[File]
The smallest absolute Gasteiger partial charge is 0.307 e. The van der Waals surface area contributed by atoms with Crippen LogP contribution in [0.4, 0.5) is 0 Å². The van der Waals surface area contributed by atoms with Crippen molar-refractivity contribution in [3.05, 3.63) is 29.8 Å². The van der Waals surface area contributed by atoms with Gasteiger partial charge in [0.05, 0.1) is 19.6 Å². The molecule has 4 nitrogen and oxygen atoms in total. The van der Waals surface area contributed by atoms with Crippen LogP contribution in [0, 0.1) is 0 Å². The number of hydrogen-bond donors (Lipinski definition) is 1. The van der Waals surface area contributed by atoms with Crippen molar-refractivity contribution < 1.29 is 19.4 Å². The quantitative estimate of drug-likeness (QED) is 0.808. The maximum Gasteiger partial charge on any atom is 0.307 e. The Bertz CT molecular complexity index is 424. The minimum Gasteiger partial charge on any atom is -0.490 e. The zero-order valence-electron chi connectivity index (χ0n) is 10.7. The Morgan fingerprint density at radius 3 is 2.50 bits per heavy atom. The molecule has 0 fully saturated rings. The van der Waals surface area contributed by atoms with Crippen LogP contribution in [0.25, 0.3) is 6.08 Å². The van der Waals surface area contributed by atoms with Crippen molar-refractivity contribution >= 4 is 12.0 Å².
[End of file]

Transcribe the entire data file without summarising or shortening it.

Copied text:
The smallest absolute Gasteiger partial charge is 0.307 e. The van der Waals surface area contributed by atoms with Crippen LogP contribution in [0.4, 0.5) is 0 Å². The van der Waals surface area contributed by atoms with Crippen molar-refractivity contribution in [3.05, 3.63) is 29.8 Å². The van der Waals surface area contributed by atoms with Gasteiger partial charge in [0.05, 0.1) is 19.6 Å². The molecule has 4 nitrogen and oxygen atoms in total. The van der Waals surface area contributed by atoms with Crippen LogP contribution in [0, 0.1) is 0 Å². The number of hydrogen-bond donors (Lipinski definition) is 1. The van der Waals surface area contributed by atoms with Crippen molar-refractivity contribution < 1.29 is 19.4 Å². The quantitative estimate of drug-likeness (QED) is 0.808. The maximum Gasteiger partial charge on any atom is 0.307 e. The Bertz CT molecular complexity index is 424. The minimum Gasteiger partial charge on any atom is -0.490 e. The zero-order valence-electron chi connectivity index (χ0n) is 10.7. The Morgan fingerprint density at radius 3 is 2.50 bits per heavy atom. The molecule has 0 fully saturated rings. The van der Waals surface area contributed by atoms with Crippen LogP contribution in [0.25, 0.3) is 6.08 Å². The van der Waals surface area contributed by atoms with Crippen molar-refractivity contribution >= 4 is 12.0 Å².